The unique physical properties of fluoropolymers lend them to easily withstand extreme temperatures and weather conditions. This versatility means that fluoropolymers are a preferred liner or cover material in numerous applications, including the aerospace industry.
PTFE, an acronym for polytetrafluoroethylene, is typically used in applications where nonstick, anti-corrosive, inert materials are needed to persevere in extreme environments. Science Direct further outlines this variety of fluoropolymer’s unique traits, including “nonreactivity, hydrophobicity, a low coefficient of friction, and good insulating properties. […] PTFE is among the most chemically inert, nontoxic, and nonflammable substances tested under normal usage conditions, and is not metabolized.”
Virgin, high-purity fluoropolymers present the most authentic capabilities. Free of other chemical additives, as well as any contamination from the environment in which they are produced, virgin fluoropolymers are produced with the highest quality in mind. At Fluoron, we have the capability of containing our manufacturing space, working with high quality control to prevent cross-contamination. In addition, we never reprocess our materials, ensuring that any plastics and dust, as well as possible material failure points, are eliminated to the highest degree possible.
High temperature resistance
Under the pressure and heat of extremely high temperatures, many materials would disintegrate or burn. In the case of a rocket or other craft hurtling upward through the Earth’s atmosphere, or back down for re-entry, the consequences of choosing the wrong material can be dire: losing a payload, changing trajectory, or even costing the lives of anyone on board.
Enter fluoropolymers, which can cover spacecraft nose cones, allowing for atmospheric exit and re-entry that is protected from extreme thermal conditions and friction. Also, if the fluoropolymer reaches a point that it overheats, it will vaporize evenly, thus maintaining the craft’s trajectory and minimizing safety risks. These materials can heat up to 500°F before losing their capabilities and potentially vaporizing. Fluoron’s founder, Frank Chapman, was involved with fluoropolymers and space travel from its exploratory beginnings in the 1950’s. Chapman worked with Teflon® to develop one of the very first rocket nose cones, whose descendents are still used in flight today.
In addition, fluoropolymers are useful in the case of exhaust systems, easily handling high temperatures and preventing corrosion in the presence of a harsh environment full of chemical fumes.
Low temperature resistance
Fluoropolymers are also resistant to cold extremes, as they retail elasticity and don’t become brittle when exposed to extreme temperatures. PolyAlto advises, “PTFE [polytetrafluoroethylene] is an advanced fluoropolymer used for extreme applications. PTFE can be used at temperatures as low as -240°C (-400°F).”
PTFE has the largest range of thermal resistance capabilities of any type of fluoropolymer, retaining strength and defying stress to maintain its purpose and protective abilities. In the aerospace industry, one applied example was using fluoropolymers to hold insulation onto rockets. Outside of aerospace, fluoropolymers can even be used in the cryogenic field, maintaining its anti-corrosive properties.
- Fluoropolymers, and especially PTFE, are excellent at resisting rain, snow, and other precipitation due to being extremely hydrophobic. Fluorine groups repel water, and the additional benefit of extreme temperature resistance means that fluoropolymers are suitable for outdoor applications, even in harsh environments where other polymers would be degraded. In addition to aerospace applications, fluoropolymers can be used as topcoats for steel and other materials, offering up to decades of weather-resistant protection for bridges and buildings.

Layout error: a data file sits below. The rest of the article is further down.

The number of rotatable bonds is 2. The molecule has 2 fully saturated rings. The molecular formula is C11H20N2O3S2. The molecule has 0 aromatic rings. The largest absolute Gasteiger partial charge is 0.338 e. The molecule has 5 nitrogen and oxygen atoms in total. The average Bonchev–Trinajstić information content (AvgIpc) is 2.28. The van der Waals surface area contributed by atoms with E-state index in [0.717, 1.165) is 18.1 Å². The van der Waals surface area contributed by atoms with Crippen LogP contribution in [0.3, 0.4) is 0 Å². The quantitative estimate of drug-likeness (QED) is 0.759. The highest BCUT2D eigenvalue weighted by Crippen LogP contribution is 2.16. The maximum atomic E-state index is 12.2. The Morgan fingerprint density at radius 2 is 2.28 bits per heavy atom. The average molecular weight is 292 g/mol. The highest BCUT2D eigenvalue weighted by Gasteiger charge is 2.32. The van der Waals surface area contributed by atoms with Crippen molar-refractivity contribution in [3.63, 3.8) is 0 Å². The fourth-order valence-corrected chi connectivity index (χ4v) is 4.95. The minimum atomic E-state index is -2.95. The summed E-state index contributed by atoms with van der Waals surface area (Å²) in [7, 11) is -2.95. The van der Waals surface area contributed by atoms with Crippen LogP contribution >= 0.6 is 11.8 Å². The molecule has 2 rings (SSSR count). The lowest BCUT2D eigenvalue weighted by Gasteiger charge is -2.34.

- Fluropolymer materials are especially durable in high-UV environments, as it does not filter the UV light or diminish in strength when exposed. This is one reason that fluoropolymers are used in UV sterilization lamps; other types of polymers would reduce in strength, and not provide the same sterilization effects. UV Solutions explains, “Given the high strength of ultraviolet rays, most polymers are not suited to UV sterilization. Various polymers have been tried over the years, and most general-purpose polymers were found to be useless.” They continue to explain that fluoropolymers are inert to ultraviolet rays, and it “is nonstick, bio-compatible, sturdy, and has a high tensile strength able to withstand high temperatures of +200°C and low temperatures of -200°C.”
- In an aerospace context, fluoropolymers provide pass-through for wireless and radar signals, allowing for transmission of information to aircraft and missiles even in a variety of weather conditions. A low dielectric constant means that fluoropolymers can also maintain functionality through electrical events. Tech Target explains, “A high dielectric constant is not necessarily desirable. Generally, substances with high dielectric constants break down more easily when subjected to intense electric fields compared to materials with low dielectric constants.”
Partner With Us
When designing elements of your next aerospace project that require high thermal protection, as well as weather and friction resistance, consider fluoropolymers such as PTFE to do the job. Fluoron is ready to work with you; contact us to learn more about our deep aerospace expertise and have your questions answered. In certain use cases we guarantee our fluoropolymer products, with proper handling, up to 10 years–meaning that when you partner with us, you also receive consistent client support, and a commitment to quality and longevity that is unmatched in the industry.